Recently, companies are paying more attention to the experience of their workforce. As the name suggests, employee experience (EX) concerns the study of the quality of experiences during work, as perceived by employees. EX is sometimes referred as enterprise UX, which is the design of products for people at work. It includes any software, device or interface that help workers perform their job. From the moment they apply for a job, to the day-to-day activities up to the point they leave the organisation, it all counts towards that perception of quality of experience. And obviously, companies want EX to be positive in order to attract the best candidates, retain talent and stimulate productivity.
From my own experience, often workers have a lot of negative things to say about conditions, processes or specific aspects such as the software they’re forced to use at work. I’ve been working with EX since 2012, when I used the Technology Acceptance Model (TAM) during my PhD to measure the user acceptance of an application I designed. In 2015 I was working with EX, even though at that time we didn’t call it EX, it was simply UX of employees. Staff working for train operating companies in the UK had their journeys mapped and their personas created as part of the Closer project. Reports and examples of activities can be seen here on this website such as the employee personas or crew journey maps.
Recently I was working for the West Midlands Fire Service conducting research projects to understand EX in relation to specific services they provide. Firefighters are responsible for the emergency response in case of fire, but there is also a range of additional services to perform. For example, they conduct audits of commercial properties, give advice to vulnerable businesses, visit households at risk, and collect information about the safety of tall buildings (especially crucial after Grenfell).
While doing these offline activities, they have to interact with several digital services, where they consult information and input data collected from these visits. It was necessary to understand their activities and requirements for the systems and devices they have to use in context. Sometimes they are visiting businesses with tablets, or travelling to incidents using a mobile device docked in the fire engine, or inputing data via desktop computers at their stations.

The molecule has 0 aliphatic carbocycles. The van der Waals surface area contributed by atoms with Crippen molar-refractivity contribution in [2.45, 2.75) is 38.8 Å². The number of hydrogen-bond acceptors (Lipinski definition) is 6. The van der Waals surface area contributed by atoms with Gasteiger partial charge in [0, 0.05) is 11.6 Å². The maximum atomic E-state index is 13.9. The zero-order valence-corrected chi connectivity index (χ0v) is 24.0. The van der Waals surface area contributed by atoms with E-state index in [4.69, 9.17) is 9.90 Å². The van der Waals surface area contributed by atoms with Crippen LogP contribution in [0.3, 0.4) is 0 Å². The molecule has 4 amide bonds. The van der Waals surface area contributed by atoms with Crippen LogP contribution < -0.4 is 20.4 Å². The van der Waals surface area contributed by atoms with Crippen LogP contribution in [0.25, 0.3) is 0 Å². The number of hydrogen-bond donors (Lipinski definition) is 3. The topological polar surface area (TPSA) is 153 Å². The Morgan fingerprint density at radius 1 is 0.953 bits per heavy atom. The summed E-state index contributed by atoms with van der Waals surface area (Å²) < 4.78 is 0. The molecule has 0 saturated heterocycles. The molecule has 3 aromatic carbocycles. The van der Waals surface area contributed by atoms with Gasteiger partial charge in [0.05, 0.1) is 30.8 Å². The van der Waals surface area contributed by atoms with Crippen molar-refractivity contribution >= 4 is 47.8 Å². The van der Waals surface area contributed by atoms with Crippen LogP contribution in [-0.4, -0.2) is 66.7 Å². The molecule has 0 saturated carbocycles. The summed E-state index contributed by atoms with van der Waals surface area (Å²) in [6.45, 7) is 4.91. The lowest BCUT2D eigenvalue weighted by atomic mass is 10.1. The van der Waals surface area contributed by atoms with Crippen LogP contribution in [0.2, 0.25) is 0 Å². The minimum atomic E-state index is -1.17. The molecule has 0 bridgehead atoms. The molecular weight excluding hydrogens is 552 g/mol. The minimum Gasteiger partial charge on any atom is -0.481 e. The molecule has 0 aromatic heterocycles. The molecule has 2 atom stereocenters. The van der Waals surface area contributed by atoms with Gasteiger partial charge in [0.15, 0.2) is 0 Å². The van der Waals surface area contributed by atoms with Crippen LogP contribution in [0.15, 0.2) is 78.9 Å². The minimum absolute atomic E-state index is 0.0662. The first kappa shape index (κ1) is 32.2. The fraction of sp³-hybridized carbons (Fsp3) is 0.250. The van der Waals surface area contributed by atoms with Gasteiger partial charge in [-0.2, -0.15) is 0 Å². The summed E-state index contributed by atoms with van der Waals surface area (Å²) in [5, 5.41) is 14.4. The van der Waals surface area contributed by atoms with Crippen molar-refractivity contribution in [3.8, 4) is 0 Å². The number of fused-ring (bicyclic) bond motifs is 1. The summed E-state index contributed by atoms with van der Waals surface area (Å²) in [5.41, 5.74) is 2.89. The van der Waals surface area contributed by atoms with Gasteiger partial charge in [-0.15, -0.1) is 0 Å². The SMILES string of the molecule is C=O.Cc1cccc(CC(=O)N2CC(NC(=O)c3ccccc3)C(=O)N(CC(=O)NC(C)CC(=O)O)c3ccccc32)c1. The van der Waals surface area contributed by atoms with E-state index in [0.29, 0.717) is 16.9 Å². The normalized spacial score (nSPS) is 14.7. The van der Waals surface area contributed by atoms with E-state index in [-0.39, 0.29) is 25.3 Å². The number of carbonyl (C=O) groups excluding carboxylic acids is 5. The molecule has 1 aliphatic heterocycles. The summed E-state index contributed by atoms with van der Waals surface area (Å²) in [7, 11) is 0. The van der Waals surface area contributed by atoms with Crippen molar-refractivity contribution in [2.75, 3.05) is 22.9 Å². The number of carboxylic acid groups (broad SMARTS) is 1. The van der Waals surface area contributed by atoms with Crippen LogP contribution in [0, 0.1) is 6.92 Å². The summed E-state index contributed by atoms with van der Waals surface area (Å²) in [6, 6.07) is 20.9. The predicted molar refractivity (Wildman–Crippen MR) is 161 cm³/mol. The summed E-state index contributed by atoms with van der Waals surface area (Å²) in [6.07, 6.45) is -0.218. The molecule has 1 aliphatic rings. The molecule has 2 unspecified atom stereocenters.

This work was part of a multidisciplinary team comprising of designers, an in-house development team and business analysts. As a UX researcher my role was to understand user experiences of firefighters and commanders, taking in consideration the safety and emergency aspect of their work.
For 10 months we conducted focus groups, online surveys and interviews with more than one hundred firefighters and station commanders. The objective was to map their current journeys, understand behaviours, feelings and needs. And most importantly, the aim was to provide recommendations for improvements, with clear suggestions of actions to improve both the services provided and the EX.
Thematic analysis of qualitative data and statistical analysis of quantitative data were performed, and resulted in a 56-page report with a journey map, a service blueprint, 17 actionable recommendations and other useful results to the organisation. Meetings with the Strategic Enabling Team and the Chief Fire Officers took place, having my report as the source, so they could make informed decisions concerning the future of specific services they provide.